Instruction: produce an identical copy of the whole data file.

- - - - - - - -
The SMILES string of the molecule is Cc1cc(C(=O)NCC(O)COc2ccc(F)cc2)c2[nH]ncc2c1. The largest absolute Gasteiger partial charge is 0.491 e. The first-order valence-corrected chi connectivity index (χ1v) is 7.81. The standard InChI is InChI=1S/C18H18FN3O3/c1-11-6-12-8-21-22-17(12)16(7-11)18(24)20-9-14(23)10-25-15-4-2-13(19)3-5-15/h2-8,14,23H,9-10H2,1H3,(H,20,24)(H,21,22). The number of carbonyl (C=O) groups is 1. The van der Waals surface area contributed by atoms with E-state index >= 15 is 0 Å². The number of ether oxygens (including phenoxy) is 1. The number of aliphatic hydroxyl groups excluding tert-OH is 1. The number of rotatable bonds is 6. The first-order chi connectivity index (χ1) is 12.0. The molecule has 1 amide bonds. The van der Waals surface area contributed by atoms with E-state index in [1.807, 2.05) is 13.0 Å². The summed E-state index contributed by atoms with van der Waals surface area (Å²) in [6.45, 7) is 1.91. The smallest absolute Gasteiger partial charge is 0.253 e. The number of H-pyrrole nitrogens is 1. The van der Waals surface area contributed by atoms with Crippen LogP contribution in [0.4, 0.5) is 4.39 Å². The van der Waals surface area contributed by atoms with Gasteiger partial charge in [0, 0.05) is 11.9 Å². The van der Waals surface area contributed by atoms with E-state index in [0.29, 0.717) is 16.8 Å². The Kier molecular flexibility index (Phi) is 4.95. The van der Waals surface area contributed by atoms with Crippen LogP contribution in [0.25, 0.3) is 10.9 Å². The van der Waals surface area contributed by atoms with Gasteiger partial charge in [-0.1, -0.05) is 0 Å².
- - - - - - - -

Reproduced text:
The SMILES string of the molecule is Cc1cc(C(=O)NCC(O)COc2ccc(F)cc2)c2[nH]ncc2c1. The largest absolute Gasteiger partial charge is 0.491 e. The first-order valence-corrected chi connectivity index (χ1v) is 7.81. The standard InChI is InChI=1S/C18H18FN3O3/c1-11-6-12-8-21-22-17(12)16(7-11)18(24)20-9-14(23)10-25-15-4-2-13(19)3-5-15/h2-8,14,23H,9-10H2,1H3,(H,20,24)(H,21,22). The number of carbonyl (C=O) groups is 1. The van der Waals surface area contributed by atoms with E-state index >= 15 is 0 Å². The number of ether oxygens (including phenoxy) is 1. The number of aliphatic hydroxyl groups excluding tert-OH is 1. The number of rotatable bonds is 6. The first-order chi connectivity index (χ1) is 12.0. The molecule has 1 amide bonds. The van der Waals surface area contributed by atoms with E-state index in [1.807, 2.05) is 13.0 Å². The summed E-state index contributed by atoms with van der Waals surface area (Å²) in [6.45, 7) is 1.91. The smallest absolute Gasteiger partial charge is 0.253 e. The number of H-pyrrole nitrogens is 1. The van der Waals surface area contributed by atoms with Crippen LogP contribution in [0.4, 0.5) is 4.39 Å². The van der Waals surface area contributed by atoms with Gasteiger partial charge in [0, 0.05) is 11.9 Å². The van der Waals surface area contributed by atoms with E-state index in [0.29, 0.717) is 16.8 Å². The Kier molecular flexibility index (Phi) is 4.95. The van der Waals surface area contributed by atoms with Crippen LogP contribution in [0.25, 0.3) is 10.9 Å². The van der Waals surface area contributed by atoms with Gasteiger partial charge in [-0.1, -0.05) is 0 Å².